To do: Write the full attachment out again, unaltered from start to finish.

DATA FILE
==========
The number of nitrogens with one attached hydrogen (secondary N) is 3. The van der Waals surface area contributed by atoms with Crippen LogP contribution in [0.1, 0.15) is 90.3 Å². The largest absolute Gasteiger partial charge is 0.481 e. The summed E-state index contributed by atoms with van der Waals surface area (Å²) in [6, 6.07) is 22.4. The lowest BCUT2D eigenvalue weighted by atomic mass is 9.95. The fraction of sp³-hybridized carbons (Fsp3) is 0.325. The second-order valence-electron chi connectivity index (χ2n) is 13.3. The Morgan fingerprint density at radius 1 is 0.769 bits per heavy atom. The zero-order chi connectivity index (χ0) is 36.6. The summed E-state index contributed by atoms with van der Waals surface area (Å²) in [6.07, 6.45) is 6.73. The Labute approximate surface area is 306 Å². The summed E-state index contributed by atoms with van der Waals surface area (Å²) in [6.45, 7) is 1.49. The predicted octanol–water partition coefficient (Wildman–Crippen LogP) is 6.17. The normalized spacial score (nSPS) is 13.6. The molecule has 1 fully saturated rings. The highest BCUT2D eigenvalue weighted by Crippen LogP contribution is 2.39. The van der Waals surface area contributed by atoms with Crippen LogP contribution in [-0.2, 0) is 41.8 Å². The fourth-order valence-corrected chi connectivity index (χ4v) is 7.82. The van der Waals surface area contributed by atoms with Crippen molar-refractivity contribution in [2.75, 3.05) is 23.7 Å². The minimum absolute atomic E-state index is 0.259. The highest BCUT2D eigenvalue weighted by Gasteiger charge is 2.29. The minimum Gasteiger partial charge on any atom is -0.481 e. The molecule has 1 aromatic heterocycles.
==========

The number of nitrogens with one attached hydrogen (secondary N) is 3. The van der Waals surface area contributed by atoms with Crippen LogP contribution in [0.1, 0.15) is 90.3 Å². The largest absolute Gasteiger partial charge is 0.481 e. The summed E-state index contributed by atoms with van der Waals surface area (Å²) in [6, 6.07) is 22.4. The lowest BCUT2D eigenvalue weighted by atomic mass is 9.95. The fraction of sp³-hybridized carbons (Fsp3) is 0.325. The second-order valence-electron chi connectivity index (χ2n) is 13.3. The Morgan fingerprint density at radius 1 is 0.769 bits per heavy atom. The zero-order chi connectivity index (χ0) is 36.6. The summed E-state index contributed by atoms with van der Waals surface area (Å²) in [6.07, 6.45) is 6.73. The Labute approximate surface area is 306 Å². The summed E-state index contributed by atoms with van der Waals surface area (Å²) in [6.45, 7) is 1.49. The predicted octanol–water partition coefficient (Wildman–Crippen LogP) is 6.17. The normalized spacial score (nSPS) is 13.6. The molecule has 1 fully saturated rings. The highest BCUT2D eigenvalue weighted by Crippen LogP contribution is 2.39. The van der Waals surface area contributed by atoms with Crippen LogP contribution in [-0.2, 0) is 41.8 Å². The fourth-order valence-corrected chi connectivity index (χ4v) is 7.82. The van der Waals surface area contributed by atoms with Crippen molar-refractivity contribution in [2.75, 3.05) is 23.7 Å². The minimum absolute atomic E-state index is 0.259. The highest BCUT2D eigenvalue weighted by Gasteiger charge is 2.29. The minimum Gasteiger partial charge on any atom is -0.481 e. The molecule has 1 aromatic heterocycles.